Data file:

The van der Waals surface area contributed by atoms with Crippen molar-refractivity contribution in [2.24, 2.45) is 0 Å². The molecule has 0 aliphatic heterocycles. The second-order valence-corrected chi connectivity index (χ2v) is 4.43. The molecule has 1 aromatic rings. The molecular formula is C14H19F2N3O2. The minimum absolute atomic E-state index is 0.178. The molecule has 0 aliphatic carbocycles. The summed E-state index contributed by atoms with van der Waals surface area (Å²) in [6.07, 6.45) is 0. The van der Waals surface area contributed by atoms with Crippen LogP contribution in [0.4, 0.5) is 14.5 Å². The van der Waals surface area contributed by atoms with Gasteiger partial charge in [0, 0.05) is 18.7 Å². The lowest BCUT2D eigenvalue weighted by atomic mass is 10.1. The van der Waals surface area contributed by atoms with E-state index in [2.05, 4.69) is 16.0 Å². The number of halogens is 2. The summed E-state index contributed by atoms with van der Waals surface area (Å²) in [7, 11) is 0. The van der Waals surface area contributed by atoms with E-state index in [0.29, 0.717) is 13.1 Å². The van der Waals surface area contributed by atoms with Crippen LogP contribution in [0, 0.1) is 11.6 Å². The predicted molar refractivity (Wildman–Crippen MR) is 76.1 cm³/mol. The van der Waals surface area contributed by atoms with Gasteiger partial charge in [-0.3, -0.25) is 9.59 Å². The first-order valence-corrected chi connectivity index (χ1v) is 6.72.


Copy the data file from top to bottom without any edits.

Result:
The van der Waals surface area contributed by atoms with Crippen molar-refractivity contribution in [2.24, 2.45) is 0 Å². The molecule has 0 aliphatic heterocycles. The second-order valence-corrected chi connectivity index (χ2v) is 4.43. The molecule has 1 aromatic rings. The molecular formula is C14H19F2N3O2. The minimum absolute atomic E-state index is 0.178. The molecule has 0 aliphatic carbocycles. The summed E-state index contributed by atoms with van der Waals surface area (Å²) in [6.07, 6.45) is 0. The van der Waals surface area contributed by atoms with Crippen LogP contribution in [0.4, 0.5) is 14.5 Å². The van der Waals surface area contributed by atoms with Gasteiger partial charge in [0, 0.05) is 18.7 Å². The lowest BCUT2D eigenvalue weighted by atomic mass is 10.1. The van der Waals surface area contributed by atoms with E-state index in [2.05, 4.69) is 16.0 Å². The number of halogens is 2. The summed E-state index contributed by atoms with van der Waals surface area (Å²) in [7, 11) is 0. The van der Waals surface area contributed by atoms with E-state index in [0.29, 0.717) is 13.1 Å². The van der Waals surface area contributed by atoms with Crippen LogP contribution in [0, 0.1) is 11.6 Å². The predicted molar refractivity (Wildman–Crippen MR) is 76.1 cm³/mol. The van der Waals surface area contributed by atoms with Gasteiger partial charge in [-0.3, -0.25) is 9.59 Å². The first-order valence-corrected chi connectivity index (χ1v) is 6.72.